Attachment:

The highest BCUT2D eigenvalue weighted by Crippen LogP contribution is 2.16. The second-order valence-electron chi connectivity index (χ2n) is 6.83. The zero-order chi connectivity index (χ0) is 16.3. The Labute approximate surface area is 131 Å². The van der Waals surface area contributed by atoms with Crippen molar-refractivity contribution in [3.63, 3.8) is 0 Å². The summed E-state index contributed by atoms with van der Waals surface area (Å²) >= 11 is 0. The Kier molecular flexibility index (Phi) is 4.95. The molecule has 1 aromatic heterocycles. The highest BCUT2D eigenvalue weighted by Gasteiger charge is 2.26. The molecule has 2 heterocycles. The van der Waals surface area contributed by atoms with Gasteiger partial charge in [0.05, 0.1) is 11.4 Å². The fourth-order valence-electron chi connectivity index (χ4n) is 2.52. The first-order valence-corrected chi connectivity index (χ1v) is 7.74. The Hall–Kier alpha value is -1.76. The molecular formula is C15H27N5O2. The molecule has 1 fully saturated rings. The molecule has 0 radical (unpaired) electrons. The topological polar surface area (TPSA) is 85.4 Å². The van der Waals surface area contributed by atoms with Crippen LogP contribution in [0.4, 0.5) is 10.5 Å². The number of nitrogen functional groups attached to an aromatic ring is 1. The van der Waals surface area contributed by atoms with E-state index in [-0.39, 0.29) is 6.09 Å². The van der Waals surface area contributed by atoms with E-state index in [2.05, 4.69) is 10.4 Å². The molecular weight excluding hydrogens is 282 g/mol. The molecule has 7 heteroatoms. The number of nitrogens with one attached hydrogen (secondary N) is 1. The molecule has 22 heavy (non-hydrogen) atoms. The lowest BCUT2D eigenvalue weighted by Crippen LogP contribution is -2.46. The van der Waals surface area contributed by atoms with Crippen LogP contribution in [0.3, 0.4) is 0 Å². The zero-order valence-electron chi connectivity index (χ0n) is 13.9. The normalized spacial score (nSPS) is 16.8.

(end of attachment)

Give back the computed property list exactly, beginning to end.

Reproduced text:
The highest BCUT2D eigenvalue weighted by Crippen LogP contribution is 2.16. The second-order valence-electron chi connectivity index (χ2n) is 6.83. The zero-order chi connectivity index (χ0) is 16.3. The Labute approximate surface area is 131 Å². The van der Waals surface area contributed by atoms with Crippen molar-refractivity contribution in [3.63, 3.8) is 0 Å². The summed E-state index contributed by atoms with van der Waals surface area (Å²) >= 11 is 0. The Kier molecular flexibility index (Phi) is 4.95. The molecule has 1 aromatic heterocycles. The highest BCUT2D eigenvalue weighted by Gasteiger charge is 2.26. The molecule has 2 heterocycles. The van der Waals surface area contributed by atoms with Gasteiger partial charge in [0.05, 0.1) is 11.4 Å². The fourth-order valence-electron chi connectivity index (χ4n) is 2.52. The first-order valence-corrected chi connectivity index (χ1v) is 7.74. The Hall–Kier alpha value is -1.76. The molecular formula is C15H27N5O2. The molecule has 1 fully saturated rings. The molecule has 0 radical (unpaired) electrons. The topological polar surface area (TPSA) is 85.4 Å². The van der Waals surface area contributed by atoms with Crippen LogP contribution in [0.4, 0.5) is 10.5 Å². The number of nitrogen functional groups attached to an aromatic ring is 1. The van der Waals surface area contributed by atoms with E-state index in [-0.39, 0.29) is 6.09 Å². The van der Waals surface area contributed by atoms with E-state index in [2.05, 4.69) is 10.4 Å². The molecular weight excluding hydrogens is 282 g/mol. The molecule has 7 heteroatoms. The number of nitrogens with one attached hydrogen (secondary N) is 1. The molecule has 22 heavy (non-hydrogen) atoms. The lowest BCUT2D eigenvalue weighted by Crippen LogP contribution is -2.46. The van der Waals surface area contributed by atoms with Crippen LogP contribution in [0.3, 0.4) is 0 Å². The zero-order valence-electron chi connectivity index (χ0n) is 13.9. The normalized spacial score (nSPS) is 16.8.